Mori Building a leading urban developer in Tokyo, and the art collective teamLab announced that they will jointly open “MORI Building DIGITAL ART MUSEUM: teamLab Borderless” a full-scale digital art museum in the Palette Town complex of Odaiba, Tokyo in the summer of 2018.
The concept of a completely new museum is an initiative of collaboration between Mori Building a prominent supporter of culture and art, and teamLab an interdisciplinary creative group that uses digital technologies to express art.
teamLab’s first permanent exhibition and facility in Tokyo will boast a massive 10,000 square meters of labyrinthine floor space.
The word “Borderless” expresses the museum’s aim to tear down the borders between: “one art and another,” “art and visitors” and “oneself and others”, allowing visitors to melt into the art and become part of it.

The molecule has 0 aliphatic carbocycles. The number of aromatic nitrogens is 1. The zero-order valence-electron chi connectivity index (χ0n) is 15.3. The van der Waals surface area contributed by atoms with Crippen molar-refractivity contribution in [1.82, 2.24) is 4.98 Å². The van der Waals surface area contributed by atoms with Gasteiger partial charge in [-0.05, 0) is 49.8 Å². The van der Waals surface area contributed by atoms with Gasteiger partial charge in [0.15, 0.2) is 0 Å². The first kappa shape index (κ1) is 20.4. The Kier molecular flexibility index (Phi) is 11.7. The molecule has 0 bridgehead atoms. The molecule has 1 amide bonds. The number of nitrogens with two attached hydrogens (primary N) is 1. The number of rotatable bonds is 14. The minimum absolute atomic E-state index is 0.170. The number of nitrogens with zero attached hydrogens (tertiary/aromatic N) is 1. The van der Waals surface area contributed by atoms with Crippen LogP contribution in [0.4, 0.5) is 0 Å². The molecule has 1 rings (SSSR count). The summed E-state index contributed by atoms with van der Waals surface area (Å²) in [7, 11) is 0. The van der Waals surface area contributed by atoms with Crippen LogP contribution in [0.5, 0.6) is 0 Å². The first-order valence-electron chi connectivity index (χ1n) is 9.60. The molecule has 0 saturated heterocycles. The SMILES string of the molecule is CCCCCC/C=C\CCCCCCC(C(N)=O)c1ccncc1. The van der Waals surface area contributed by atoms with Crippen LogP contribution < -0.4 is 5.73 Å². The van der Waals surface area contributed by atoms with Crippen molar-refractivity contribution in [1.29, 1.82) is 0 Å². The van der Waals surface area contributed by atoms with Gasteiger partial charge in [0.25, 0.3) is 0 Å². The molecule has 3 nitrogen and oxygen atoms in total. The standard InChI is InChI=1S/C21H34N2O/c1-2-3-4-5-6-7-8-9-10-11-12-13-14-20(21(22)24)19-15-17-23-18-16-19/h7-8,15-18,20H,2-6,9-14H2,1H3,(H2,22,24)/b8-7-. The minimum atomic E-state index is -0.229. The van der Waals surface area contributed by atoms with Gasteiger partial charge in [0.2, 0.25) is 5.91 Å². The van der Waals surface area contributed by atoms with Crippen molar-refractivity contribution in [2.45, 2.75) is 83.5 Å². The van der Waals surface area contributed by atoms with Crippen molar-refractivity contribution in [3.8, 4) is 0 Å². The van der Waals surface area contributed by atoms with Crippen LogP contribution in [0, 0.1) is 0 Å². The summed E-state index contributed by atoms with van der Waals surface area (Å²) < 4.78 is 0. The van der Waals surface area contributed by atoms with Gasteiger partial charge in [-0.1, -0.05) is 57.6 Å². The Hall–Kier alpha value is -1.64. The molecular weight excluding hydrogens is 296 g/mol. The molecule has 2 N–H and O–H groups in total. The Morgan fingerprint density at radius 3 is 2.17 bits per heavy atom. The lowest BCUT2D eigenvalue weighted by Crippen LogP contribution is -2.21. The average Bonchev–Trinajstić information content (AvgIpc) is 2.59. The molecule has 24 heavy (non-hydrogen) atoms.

Mori Building and teamLab hope that their groundbreaking museum will inspire people to create enlightened new values and innovative new social frameworks.
Mori Building actively works to integrate art in cities, including by staging important cultural activities.
Today, cities need culture and art to expand their magnetic power to attract creative people and enterprises from throughout the world.
teamLab is art collective, an interdisciplinary group of ultra-technologists, whose collaborative practice seeks to navigate the confluence of art, science, technology, design and the natural world.
Various specialists such as artists, programmers, engineers, CG animators, mathematicians and architects form teamLab.
teamLab aims to explore a new relationship between humans and nature through art.
Digital technology has allowed us to liberate art from the physical and transcend boundaries.
We see no boundary between ourselves and nature; one is in the other…Everything exists in a long, fragile yet miraculous continuity of life.
teamLab has been the subject of numerous exhibitions at venues worldwide, and works are in the permanent collections in:
The Art Gallery of New South Wales, Sydney;
Art Gallery of South Australia, Adelaide;
Asian Art Museum, San Francisco;
Asia Society Museum, New York; Borusan Contemporary Art Collection, Istanbul;
and National Gallery of Victoria, Melbourne.